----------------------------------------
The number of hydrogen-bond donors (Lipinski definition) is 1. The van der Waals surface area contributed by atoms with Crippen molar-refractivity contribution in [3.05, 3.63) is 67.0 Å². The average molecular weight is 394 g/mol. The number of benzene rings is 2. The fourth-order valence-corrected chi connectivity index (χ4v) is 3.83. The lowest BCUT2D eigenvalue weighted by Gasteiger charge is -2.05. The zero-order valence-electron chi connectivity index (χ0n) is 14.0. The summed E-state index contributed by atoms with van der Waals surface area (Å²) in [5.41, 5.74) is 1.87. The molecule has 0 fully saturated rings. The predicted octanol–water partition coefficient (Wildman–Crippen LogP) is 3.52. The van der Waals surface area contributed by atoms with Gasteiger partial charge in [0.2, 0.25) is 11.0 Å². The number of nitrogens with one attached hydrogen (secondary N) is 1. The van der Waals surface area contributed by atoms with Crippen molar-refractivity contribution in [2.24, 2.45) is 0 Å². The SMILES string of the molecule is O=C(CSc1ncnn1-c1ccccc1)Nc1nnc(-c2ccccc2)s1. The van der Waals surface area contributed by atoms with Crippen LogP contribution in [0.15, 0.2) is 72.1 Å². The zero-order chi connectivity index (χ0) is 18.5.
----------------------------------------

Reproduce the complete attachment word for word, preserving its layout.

The number of hydrogen-bond donors (Lipinski definition) is 1. The van der Waals surface area contributed by atoms with Crippen molar-refractivity contribution in [3.05, 3.63) is 67.0 Å². The average molecular weight is 394 g/mol. The number of benzene rings is 2. The fourth-order valence-corrected chi connectivity index (χ4v) is 3.83. The lowest BCUT2D eigenvalue weighted by Gasteiger charge is -2.05. The zero-order valence-electron chi connectivity index (χ0n) is 14.0. The summed E-state index contributed by atoms with van der Waals surface area (Å²) in [5.41, 5.74) is 1.87. The molecule has 0 fully saturated rings. The predicted octanol–water partition coefficient (Wildman–Crippen LogP) is 3.52. The van der Waals surface area contributed by atoms with Gasteiger partial charge in [0.2, 0.25) is 11.0 Å². The number of nitrogens with one attached hydrogen (secondary N) is 1. The van der Waals surface area contributed by atoms with Crippen molar-refractivity contribution in [2.24, 2.45) is 0 Å². The SMILES string of the molecule is O=C(CSc1ncnn1-c1ccccc1)Nc1nnc(-c2ccccc2)s1. The van der Waals surface area contributed by atoms with Crippen LogP contribution in [0.15, 0.2) is 72.1 Å². The zero-order chi connectivity index (χ0) is 18.5.